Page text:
by Steve Clem on October 11, 2011

“Nothing endures but change.”
– Heraclitus

I hate change.

Absolutely and without question I hate it.

The best example of my fear of change happened in the Fall of 1990, when I studied for a semester in London.

Fresh off the plane, and looking for a place to stay for the night, my then girlfriend, now ex-wife, and I found ourselves lost on a street corner in the largest city I had ever set foot in.

I was losing my mind. “What am I doing? What was I thinking? This was a big mistake!” As we tried to figure out where we were on a map that was literally a book, and we didn’t even know what page we were on, I wasn’t sure I was going to make it through this.

The fear of the unknown overcame me. I became paralyzed by my fear of change. The girlfriend went off to find a cheap B&B in the neighborhood while I sat guarding our luggage on the street corner. I wanted to curl up in a ball and click my heels together and go back to the good old campus I knew at Grinnell College.

Just as I was about to find a way to get a taxi ride back to Heathrow Airport and fly home, the girlfriend arrived with keys in her hand to our home for the night…the seediest B&B I’ve ever spent the night in. But I was rescued.

Fast forward 15 years, and you’ll be able to understand how I’ve become able to deal with major life changes now. In the last 6 years I’ve lost:

– My wife of 13 years, and my girlfriend for another 4
– Three additional relationships with women I cared deeply about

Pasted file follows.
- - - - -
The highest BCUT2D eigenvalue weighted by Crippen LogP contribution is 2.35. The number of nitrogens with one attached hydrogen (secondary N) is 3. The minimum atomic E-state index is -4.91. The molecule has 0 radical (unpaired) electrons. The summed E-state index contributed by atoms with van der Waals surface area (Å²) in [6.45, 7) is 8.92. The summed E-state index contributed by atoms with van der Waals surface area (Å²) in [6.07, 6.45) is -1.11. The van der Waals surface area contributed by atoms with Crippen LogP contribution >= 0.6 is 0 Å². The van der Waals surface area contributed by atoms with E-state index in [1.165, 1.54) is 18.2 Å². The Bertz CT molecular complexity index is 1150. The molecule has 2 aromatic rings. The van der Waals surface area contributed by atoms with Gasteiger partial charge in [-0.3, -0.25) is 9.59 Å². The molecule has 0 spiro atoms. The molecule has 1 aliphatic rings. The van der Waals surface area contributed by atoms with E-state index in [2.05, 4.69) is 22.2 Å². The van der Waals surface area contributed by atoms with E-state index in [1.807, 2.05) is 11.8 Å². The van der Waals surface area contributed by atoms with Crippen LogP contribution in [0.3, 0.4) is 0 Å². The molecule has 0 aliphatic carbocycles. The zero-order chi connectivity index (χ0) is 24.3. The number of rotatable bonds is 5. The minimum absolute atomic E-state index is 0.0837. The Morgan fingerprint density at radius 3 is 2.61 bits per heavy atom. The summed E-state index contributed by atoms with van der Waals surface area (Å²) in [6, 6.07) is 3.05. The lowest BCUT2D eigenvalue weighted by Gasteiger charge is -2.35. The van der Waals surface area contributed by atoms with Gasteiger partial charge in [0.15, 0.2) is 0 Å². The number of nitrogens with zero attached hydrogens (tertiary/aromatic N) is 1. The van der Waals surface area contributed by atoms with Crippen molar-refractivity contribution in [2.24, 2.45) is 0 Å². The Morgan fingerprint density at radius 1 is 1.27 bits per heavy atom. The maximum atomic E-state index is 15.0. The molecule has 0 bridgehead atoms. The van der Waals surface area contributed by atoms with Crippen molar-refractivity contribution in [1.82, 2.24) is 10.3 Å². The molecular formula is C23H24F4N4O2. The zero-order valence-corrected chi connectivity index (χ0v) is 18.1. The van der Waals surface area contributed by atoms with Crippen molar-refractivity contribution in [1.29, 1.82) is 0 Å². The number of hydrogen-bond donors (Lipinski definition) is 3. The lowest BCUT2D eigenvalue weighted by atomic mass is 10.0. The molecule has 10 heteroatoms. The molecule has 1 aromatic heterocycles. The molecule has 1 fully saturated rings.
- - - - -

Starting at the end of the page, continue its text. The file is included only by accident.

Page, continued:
– Two jobs to bad economies
– A townhouse, and with it a large amount of equity
– My car (for a day anyway)
– At times, my dignity

In addition, I’ve had to learn how to be a single dad (there’s no tag teaming when I have my sons), and how to do everything it takes to run a household, because I’m both the mom and the dad in my house the time I have those boys.

I also had to re-learn (or in reality, learn for the first time) how to date. And if you don’t think dating is scary, then you obviously are reading my blog for the very first time.

But I still manage to get up every day, put a smile on my face (sometimes admittedly a fake one), and make a step toward embracing these changes as they hit me.

I learn from each loss – what can I do differently in the future to avoid this happening again? I dissect it with the passion of a high school biology teacher dissecting a frog.

I still hate change. I don’t like it when my world comes crashing down around me.

When it happens, I will still have my short bursts of panic/paralysis, maybe a bit of anger thrown in.

But now I know that just because you don’t like change, doesn’t mean you can stop it.

The only thing that is constant in this world is change.

Nope, you won’t find me sitting on a stack of luggage on a scary street corner in London, waiting to be rescued, anymore.

I’ll be off searching for that key, so I can find a place to call home for the night.

* * * *

Steve Clem originally published this piece on the blog A Prisoner in the Tundra.

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